8. (Optional) To leave the Log > Sources > <your-new-source> > SQL > Monitoring page and customize Message rate alerting statistics settings that apply to the entire syslog-ng Store Box (SSB) appliance, clicking Global settings takes you to Log > Options > Message rate alerting statistics.

    For more information about the configurable settings you can customize under Log > Options > Message rate alerting statistics, see Configuring message rate alerting.

NOTE: You can configure multiple alerts under Monitoring and pick the alert of your choice as your Master alert. To add a new alert under Message rate alerting, click . To delete a redundant alert, click .

Receiving SNMP messages

The syslog-ng Store Box (SSB) appliance can receive SNMP messages using the SNMPv2c protocol and convert these messages to syslog messages. SNMP messages are received using a special SNMP source that can be used in log paths like any other source. The following describes how to configure receiving SNMP messages.

To configure receiving SNMP messages

  1. Navigate to Log > Options > SNMP source.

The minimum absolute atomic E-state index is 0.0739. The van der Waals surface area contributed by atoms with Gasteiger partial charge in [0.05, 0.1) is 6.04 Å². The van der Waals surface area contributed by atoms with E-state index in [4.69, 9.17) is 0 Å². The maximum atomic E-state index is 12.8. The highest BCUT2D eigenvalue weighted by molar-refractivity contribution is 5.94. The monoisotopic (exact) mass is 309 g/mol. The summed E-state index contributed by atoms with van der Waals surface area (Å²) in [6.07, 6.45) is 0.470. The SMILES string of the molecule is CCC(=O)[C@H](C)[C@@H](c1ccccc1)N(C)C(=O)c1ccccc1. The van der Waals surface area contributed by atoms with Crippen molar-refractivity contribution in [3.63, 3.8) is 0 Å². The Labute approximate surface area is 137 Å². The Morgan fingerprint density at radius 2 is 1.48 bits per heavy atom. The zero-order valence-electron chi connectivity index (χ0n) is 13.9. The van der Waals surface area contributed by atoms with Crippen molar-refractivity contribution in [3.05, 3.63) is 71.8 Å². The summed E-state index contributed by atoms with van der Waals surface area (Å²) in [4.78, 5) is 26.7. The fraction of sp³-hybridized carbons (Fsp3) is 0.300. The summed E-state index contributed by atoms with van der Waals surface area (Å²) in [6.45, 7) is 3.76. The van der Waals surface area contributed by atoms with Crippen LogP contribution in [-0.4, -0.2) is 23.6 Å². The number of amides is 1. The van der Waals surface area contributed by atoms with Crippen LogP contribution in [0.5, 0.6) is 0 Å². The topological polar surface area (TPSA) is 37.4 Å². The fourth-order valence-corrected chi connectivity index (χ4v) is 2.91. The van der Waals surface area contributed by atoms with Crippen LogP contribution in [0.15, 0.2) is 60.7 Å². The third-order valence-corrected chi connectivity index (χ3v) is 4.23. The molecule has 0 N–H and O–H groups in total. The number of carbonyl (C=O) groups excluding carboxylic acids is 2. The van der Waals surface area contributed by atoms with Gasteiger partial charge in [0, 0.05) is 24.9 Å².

2. Ensure that the SNMP source option is enabled.

    Figure 125: Log > Options > SNMP source — Receiving SNMP messages

  3. The default community of the SNMP messages is public. Modify the Community field if your hosts use a different community.

    NOTE:SSB can receive messages only from a single community.

  4. To limit which hosts can send SNMP messages to SSB, create a hostlist policy, add the permitted hosts to the policy, and select the policy from the Hostlist field. For details on creating hostlists, see Creating hostlist policies.

  5. To limit the rate of messages a host can send to SSB, enter the maximum number of packets (not messages) that SSB is allowed to accept from a single host into the Rate limit field. (This parameter sets the hashlimit parameter of the iptables packet filter that is applied to the source.)

    Caution: